Public rights of access under the Countryside and Rights of Way Act 2000
Public rights of access under the Countryside and Rights of Way Act 2000

The following Planning guidance note provides comprehensive and up to date legal information covering:

  • Public rights of access under the Countryside and Rights of Way Act 2000
  • Mapping access land
  • ‘Coastal margin’
  • Dedication of access land
  • Registration of dedicated land as a local land charge
  • Limitations of the public right of access
  • Excepted land
  • Schedule 2 restrictions
  • Chapter II exclusions and restrictions
  • Occupier's liability
  • more

Part I of the Countryside and Rights of Way Act 2000 (CRWA 2000) provides a statutory public right of access on foot over:

  1. mapped areas of ‘open country’, including mountain, moor, heath and down

  2. virtually all registered common land

  3. ‘coastal margin’, as specified by the Secretary of State under CRWA 2000, s 3A (as inserted into CRWA 2000 by Marine and Coastal Access Act 2009, ss 303(2) and 303(5)) in accordance with the Access to the Countryside (Coastal Margin) (England) Order 2010, SI 2010/558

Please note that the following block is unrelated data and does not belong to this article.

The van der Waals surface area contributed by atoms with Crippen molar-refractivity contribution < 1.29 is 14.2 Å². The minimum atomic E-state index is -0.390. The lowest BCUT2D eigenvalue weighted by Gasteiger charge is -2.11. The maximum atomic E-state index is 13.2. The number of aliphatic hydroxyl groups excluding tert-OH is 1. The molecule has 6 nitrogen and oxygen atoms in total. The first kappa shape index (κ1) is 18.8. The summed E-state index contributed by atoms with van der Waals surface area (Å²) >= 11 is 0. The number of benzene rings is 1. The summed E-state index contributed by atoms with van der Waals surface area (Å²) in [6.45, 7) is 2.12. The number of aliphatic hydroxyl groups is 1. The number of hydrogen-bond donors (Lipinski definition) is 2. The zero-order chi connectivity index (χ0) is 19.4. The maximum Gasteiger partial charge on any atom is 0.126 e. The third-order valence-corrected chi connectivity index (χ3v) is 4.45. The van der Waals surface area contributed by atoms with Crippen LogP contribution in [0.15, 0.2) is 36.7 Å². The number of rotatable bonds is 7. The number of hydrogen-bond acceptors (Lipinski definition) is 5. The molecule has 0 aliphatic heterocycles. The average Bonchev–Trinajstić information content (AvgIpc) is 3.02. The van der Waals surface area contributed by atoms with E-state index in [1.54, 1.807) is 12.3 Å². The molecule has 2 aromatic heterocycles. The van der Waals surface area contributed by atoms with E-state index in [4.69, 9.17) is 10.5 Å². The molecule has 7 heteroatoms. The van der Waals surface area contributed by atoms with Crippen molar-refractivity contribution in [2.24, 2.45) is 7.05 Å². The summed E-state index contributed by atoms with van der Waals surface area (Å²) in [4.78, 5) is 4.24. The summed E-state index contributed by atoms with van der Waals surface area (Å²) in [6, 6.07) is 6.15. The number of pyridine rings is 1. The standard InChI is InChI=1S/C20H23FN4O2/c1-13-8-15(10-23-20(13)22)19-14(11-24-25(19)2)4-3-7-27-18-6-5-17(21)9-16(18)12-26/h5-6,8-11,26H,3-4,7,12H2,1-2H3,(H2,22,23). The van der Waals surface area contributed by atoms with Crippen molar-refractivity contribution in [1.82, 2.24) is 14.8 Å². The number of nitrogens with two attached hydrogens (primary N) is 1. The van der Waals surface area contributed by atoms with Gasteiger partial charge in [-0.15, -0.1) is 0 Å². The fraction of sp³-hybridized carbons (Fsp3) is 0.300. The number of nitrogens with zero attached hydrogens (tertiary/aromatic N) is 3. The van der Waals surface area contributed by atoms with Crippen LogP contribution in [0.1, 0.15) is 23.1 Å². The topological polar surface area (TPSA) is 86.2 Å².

4. ‘dedicated land’, ie land dedicated by its owners for public access under CRWA 2000, s 16(1)

Any land which is subject to the public right of access is called ‘access land’.

Mapping access land

In England, the extent of current access land is mapped by Natural England (as the successor to the Countryside Agency). The Countryside Council for Wales fulfils the same function in Wales.

These maps are regularly reviewed and updated in accordance with CRWA 2000, s 10. These maps should be searched, and appropriate preliminary enquiries should be made, when acting for the buyer of potential access land.

‘Coastal margin’

The ‘coastal margin’ is essentially a long distance walking trail around the open coast of England, together with adjacent land. More information about the English Coastal Path is available on the Natural